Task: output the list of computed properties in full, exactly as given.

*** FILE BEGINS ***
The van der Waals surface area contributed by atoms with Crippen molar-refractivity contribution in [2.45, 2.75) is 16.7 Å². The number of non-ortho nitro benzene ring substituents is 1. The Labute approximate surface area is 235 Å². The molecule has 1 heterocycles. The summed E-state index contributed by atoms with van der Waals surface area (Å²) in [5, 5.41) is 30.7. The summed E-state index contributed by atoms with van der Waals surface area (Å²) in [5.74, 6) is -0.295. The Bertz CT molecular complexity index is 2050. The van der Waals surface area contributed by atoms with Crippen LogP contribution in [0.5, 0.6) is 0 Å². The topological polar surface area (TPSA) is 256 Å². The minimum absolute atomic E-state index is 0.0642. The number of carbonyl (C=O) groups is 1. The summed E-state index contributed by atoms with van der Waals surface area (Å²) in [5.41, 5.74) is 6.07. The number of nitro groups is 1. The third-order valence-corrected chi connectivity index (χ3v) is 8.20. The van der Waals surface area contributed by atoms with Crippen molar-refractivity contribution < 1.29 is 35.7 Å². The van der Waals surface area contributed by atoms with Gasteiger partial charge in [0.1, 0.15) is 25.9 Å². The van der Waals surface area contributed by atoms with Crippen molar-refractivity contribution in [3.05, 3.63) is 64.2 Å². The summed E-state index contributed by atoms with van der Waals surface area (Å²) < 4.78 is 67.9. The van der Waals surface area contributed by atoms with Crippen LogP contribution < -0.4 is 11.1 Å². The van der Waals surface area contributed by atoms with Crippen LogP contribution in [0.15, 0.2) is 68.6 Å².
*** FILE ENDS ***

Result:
The van der Waals surface area contributed by atoms with Crippen molar-refractivity contribution in [2.45, 2.75) is 16.7 Å². The number of non-ortho nitro benzene ring substituents is 1. The Labute approximate surface area is 235 Å². The molecule has 1 heterocycles. The summed E-state index contributed by atoms with van der Waals surface area (Å²) in [5, 5.41) is 30.7. The summed E-state index contributed by atoms with van der Waals surface area (Å²) in [5.74, 6) is -0.295. The Bertz CT molecular complexity index is 2050. The van der Waals surface area contributed by atoms with Crippen LogP contribution in [0.5, 0.6) is 0 Å². The topological polar surface area (TPSA) is 256 Å². The minimum absolute atomic E-state index is 0.0642. The number of carbonyl (C=O) groups is 1. The summed E-state index contributed by atoms with van der Waals surface area (Å²) in [5.41, 5.74) is 6.07. The number of nitro groups is 1. The third-order valence-corrected chi connectivity index (χ3v) is 8.20. The van der Waals surface area contributed by atoms with Crippen molar-refractivity contribution < 1.29 is 35.7 Å². The van der Waals surface area contributed by atoms with Gasteiger partial charge in [0.1, 0.15) is 25.9 Å². The van der Waals surface area contributed by atoms with Crippen molar-refractivity contribution in [3.05, 3.63) is 64.2 Å². The summed E-state index contributed by atoms with van der Waals surface area (Å²) < 4.78 is 67.9. The van der Waals surface area contributed by atoms with Crippen LogP contribution < -0.4 is 11.1 Å². The van der Waals surface area contributed by atoms with Crippen LogP contribution in [0.15, 0.2) is 68.6 Å².